using namespace std;

// Hash Define Constants #define OUSB "C:\\ousb io PORTB " #define DELAY 500 #define OUTPUT_SIZE 100

// Global Variable char output[OUTPUT_SIZE];

// PORT B Write Function // This function writes the integer value input // to the LEDs of the OUSB Board void PORTB_WRITE(int input)

{

FILE *fp; sprintf(output, "%s%d", OUSB , input); fp = popen(output,"w"); pclose(fp);

}

int main()

{

int i = 0;

// Initialise the counter

while(1)

// Forever Loop

{

// Bounce the LEDs forwards for(i = 1; i <= 128; i=i*2)

{

 

PORTB_WRITE(i);

usleep(DELAY);

}

// Bounce the LEDs backwards for( i = 64; i > 1; i -= i/2)

{

 

PORTB_WRITE(i);

usleep(DELAY);

}

}

return 0;

}

LED READ DIP SWITCH

#include <iostream> using namespace std;

// Hash Define Constants #define OUSB "C:\\ousb io PORTB " #define OUTPUT_SIZE 100

// Global Variable char output[OUTPUT_SIZE];

// PORT B Write Function // This function writes the integer value // to output to the LEDs of the OUSB Board void PORTB_WRITE(int input)

{

FILE *fp; sprintf(output, "%s%d", OUSB , input); fp = popen(output,"w"); pclose(fp);

}

// PORT C Read Function // This function reads the integer value input // on the dipswitches of the OUSB Board int PORTC_READ()

{

FILE *fp; int value; char PORTC_VAL[4]; fp = popen("C:\\ousb -r io pinc","r"); fgets(PORTC_VAL, sizeof PORTC_VAL, fp);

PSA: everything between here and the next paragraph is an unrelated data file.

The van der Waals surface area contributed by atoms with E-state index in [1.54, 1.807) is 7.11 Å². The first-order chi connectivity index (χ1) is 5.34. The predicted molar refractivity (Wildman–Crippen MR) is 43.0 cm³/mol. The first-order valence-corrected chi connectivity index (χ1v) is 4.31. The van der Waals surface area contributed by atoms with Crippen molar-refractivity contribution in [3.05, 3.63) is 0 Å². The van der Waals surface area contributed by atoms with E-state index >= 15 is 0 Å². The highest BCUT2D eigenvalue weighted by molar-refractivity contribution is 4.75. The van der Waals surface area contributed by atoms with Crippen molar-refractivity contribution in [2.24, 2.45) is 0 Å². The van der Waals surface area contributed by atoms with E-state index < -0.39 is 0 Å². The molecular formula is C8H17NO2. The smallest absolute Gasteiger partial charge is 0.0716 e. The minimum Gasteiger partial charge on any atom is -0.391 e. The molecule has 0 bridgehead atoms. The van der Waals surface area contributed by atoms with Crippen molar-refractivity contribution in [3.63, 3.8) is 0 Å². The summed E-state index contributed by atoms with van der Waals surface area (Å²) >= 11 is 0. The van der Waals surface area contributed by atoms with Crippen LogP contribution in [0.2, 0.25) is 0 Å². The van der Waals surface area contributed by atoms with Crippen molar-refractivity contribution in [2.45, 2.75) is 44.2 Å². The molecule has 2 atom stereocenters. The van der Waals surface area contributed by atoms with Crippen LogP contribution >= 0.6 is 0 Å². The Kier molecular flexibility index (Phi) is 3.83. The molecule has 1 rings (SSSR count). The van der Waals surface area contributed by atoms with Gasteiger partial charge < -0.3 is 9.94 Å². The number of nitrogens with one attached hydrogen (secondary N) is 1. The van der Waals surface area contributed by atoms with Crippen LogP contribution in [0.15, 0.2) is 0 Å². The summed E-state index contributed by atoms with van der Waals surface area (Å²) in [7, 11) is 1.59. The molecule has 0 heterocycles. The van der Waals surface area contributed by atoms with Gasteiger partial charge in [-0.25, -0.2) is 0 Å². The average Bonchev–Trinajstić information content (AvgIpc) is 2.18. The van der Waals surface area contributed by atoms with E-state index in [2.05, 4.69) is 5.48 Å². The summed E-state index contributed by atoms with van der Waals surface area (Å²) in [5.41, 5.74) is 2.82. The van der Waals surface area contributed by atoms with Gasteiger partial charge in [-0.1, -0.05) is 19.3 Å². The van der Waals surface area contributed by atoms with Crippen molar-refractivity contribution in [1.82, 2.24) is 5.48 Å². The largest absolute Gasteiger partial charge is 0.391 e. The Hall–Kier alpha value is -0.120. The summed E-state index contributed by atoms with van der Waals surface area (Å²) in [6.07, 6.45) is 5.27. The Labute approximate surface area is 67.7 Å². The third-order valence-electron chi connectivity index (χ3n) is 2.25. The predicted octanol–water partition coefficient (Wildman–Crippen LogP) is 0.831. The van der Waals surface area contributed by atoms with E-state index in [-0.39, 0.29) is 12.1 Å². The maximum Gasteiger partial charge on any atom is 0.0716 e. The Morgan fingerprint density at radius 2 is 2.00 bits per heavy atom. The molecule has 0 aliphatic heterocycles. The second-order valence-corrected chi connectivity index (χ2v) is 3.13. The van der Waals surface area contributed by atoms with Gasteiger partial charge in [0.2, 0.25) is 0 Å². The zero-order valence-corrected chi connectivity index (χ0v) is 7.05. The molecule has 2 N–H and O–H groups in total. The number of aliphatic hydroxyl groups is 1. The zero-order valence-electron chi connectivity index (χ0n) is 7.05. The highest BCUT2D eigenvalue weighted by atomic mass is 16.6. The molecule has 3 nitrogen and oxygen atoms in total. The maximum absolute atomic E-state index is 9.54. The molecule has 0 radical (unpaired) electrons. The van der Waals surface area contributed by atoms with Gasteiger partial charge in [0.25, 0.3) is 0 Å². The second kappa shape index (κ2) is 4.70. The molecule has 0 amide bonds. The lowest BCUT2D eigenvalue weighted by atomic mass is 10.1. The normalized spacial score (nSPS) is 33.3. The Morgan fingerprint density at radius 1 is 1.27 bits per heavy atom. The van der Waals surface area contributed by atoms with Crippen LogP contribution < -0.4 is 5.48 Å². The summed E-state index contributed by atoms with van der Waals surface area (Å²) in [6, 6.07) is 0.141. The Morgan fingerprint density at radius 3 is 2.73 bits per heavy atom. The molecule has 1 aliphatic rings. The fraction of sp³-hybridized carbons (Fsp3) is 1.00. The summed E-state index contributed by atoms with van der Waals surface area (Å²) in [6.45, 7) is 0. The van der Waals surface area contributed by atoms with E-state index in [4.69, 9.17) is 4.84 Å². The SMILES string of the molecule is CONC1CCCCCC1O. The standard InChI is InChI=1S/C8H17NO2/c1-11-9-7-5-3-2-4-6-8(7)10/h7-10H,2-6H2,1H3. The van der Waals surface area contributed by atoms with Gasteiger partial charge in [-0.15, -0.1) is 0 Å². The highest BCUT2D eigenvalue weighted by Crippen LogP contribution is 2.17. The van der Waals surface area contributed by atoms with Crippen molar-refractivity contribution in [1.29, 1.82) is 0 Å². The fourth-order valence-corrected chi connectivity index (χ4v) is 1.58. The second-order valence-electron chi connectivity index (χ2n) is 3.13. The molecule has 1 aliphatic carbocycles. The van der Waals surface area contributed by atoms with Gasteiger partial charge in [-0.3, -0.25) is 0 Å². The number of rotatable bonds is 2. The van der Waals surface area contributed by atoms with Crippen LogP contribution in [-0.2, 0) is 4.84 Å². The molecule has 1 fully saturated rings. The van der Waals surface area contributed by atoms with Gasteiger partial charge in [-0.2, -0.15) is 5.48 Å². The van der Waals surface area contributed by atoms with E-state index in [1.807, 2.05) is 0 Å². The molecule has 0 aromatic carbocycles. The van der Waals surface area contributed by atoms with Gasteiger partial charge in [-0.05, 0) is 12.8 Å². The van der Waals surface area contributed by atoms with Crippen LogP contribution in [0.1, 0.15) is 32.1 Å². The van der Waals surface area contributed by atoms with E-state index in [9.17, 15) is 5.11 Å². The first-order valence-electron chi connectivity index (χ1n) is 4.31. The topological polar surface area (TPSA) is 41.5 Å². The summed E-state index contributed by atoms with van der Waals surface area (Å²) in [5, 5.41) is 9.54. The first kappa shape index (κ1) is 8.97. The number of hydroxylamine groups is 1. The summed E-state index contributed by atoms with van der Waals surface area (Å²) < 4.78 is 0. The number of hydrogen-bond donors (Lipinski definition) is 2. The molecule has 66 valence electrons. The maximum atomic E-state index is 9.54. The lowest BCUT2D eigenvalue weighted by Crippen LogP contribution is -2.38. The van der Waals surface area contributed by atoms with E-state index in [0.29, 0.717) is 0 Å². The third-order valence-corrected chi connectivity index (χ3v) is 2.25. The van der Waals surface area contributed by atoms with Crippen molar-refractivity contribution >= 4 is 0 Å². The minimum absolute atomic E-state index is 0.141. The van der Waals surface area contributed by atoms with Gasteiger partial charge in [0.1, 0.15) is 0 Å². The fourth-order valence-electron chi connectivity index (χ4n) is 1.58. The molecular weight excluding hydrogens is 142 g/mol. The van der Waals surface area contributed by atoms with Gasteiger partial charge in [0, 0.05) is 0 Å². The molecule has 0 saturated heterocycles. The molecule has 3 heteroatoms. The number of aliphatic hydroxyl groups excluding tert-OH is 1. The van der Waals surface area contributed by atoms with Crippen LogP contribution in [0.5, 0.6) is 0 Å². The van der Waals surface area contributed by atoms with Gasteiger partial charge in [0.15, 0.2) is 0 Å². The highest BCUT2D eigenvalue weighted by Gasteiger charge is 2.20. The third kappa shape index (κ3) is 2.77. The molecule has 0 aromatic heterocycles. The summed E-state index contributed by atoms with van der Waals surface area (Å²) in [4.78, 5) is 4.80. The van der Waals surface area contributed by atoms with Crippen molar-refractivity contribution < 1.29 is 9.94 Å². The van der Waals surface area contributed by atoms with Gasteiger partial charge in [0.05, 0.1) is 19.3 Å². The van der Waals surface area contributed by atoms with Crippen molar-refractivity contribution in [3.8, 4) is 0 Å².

value = atoi(PORTC_VAL);

pclose(fp);

return value;

}

int main()

{

// Buffer, transfers read data to write data int data;

while(1)

// Forever Loop

{

data = PORTC_READ(); PORTB_WRITE(data);

}

return 0;

}

LED READ TRIM PORT

#include <iostream> using namespace std;

// Hash Define Constants #define OUSB "C:\\ousb io PORTB " #define OUTPUT_SIZE 100

// Global Variable char output[OUTPUT_SIZE];

// PORT B Write Function // This function writes the integer value // to output to the LEDs of the OUSB Board void PORTB_WRITE(int input)

{

FILE *fp; sprintf(output, "%s%d", OUSB , input); fp = popen(output,"w"); pclose(fp);

}

// Read ADC 5 Function // This function reads the 10 bit value // of ADC 5 which is connected to the Trimpot double TRIMPOT_READ()

{

FILE *fp; int value; char TRIMPOT_VAL[5]; fp = popen("C:\\ousb -r adc 5","r"); fgets(TRIMPOT_VAL, sizeof TRIMPOT_VAL, fp);

value = atoi(TRIMPOT_VAL);

pclose(fp);

return value*0.2493;

// convert 10 bits to 8 bits

}

int main()

{

// Buffer, transfers read data to write data int data;

while(1)

// Forever Loop

{

data = (int)TRIMPOT_READ(); PORTB_WRITE(data);

}

return 0;

}

LED PWM READ DIP SWITCH

#include <iostream> using namespace std;

// Hash Define Constants #define OUSB "C:\\ousb PWM 1 " #define OUTPUT_SIZE 100

// Global Variable char output[OUTPUT_SIZE];

// Write PWM Function // This function writes a percentage of the // dipswitches turned on to the PWM void PWM_WRITE(int input)

{

FILE *fp; sprintf(output, "%s%d", OUSB , input); fp = popen(output,"w"); pclose(fp);

}

// PORT C Read Function // This function reads the integer value input // on the dipswitches of the OUSB Board int PORTC_READ()

{